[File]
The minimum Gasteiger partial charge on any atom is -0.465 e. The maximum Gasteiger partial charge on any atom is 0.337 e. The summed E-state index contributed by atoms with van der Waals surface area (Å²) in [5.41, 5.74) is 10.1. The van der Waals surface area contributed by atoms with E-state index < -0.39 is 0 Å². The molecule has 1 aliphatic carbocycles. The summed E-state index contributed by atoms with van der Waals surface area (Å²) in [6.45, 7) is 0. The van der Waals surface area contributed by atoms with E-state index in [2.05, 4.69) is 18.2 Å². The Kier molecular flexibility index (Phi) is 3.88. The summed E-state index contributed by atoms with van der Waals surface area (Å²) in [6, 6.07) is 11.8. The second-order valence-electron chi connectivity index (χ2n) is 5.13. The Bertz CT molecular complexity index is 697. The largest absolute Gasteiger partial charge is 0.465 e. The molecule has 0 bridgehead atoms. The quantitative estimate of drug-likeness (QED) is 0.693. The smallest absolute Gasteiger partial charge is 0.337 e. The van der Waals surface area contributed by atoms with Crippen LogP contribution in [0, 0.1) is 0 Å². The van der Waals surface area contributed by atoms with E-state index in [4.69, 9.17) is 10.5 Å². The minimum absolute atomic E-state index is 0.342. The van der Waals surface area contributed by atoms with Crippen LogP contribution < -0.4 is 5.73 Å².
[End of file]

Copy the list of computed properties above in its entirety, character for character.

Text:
The minimum Gasteiger partial charge on any atom is -0.465 e. The maximum Gasteiger partial charge on any atom is 0.337 e. The summed E-state index contributed by atoms with van der Waals surface area (Å²) in [5.41, 5.74) is 10.1. The van der Waals surface area contributed by atoms with E-state index < -0.39 is 0 Å². The molecule has 1 aliphatic carbocycles. The summed E-state index contributed by atoms with van der Waals surface area (Å²) in [6.45, 7) is 0. The van der Waals surface area contributed by atoms with E-state index in [2.05, 4.69) is 18.2 Å². The Kier molecular flexibility index (Phi) is 3.88. The summed E-state index contributed by atoms with van der Waals surface area (Å²) in [6, 6.07) is 11.8. The second-order valence-electron chi connectivity index (χ2n) is 5.13. The Bertz CT molecular complexity index is 697. The largest absolute Gasteiger partial charge is 0.465 e. The molecule has 0 bridgehead atoms. The quantitative estimate of drug-likeness (QED) is 0.693. The smallest absolute Gasteiger partial charge is 0.337 e. The van der Waals surface area contributed by atoms with Crippen LogP contribution in [0, 0.1) is 0 Å². The van der Waals surface area contributed by atoms with E-state index in [4.69, 9.17) is 10.5 Å². The minimum absolute atomic E-state index is 0.342. The van der Waals surface area contributed by atoms with Crippen LogP contribution < -0.4 is 5.73 Å².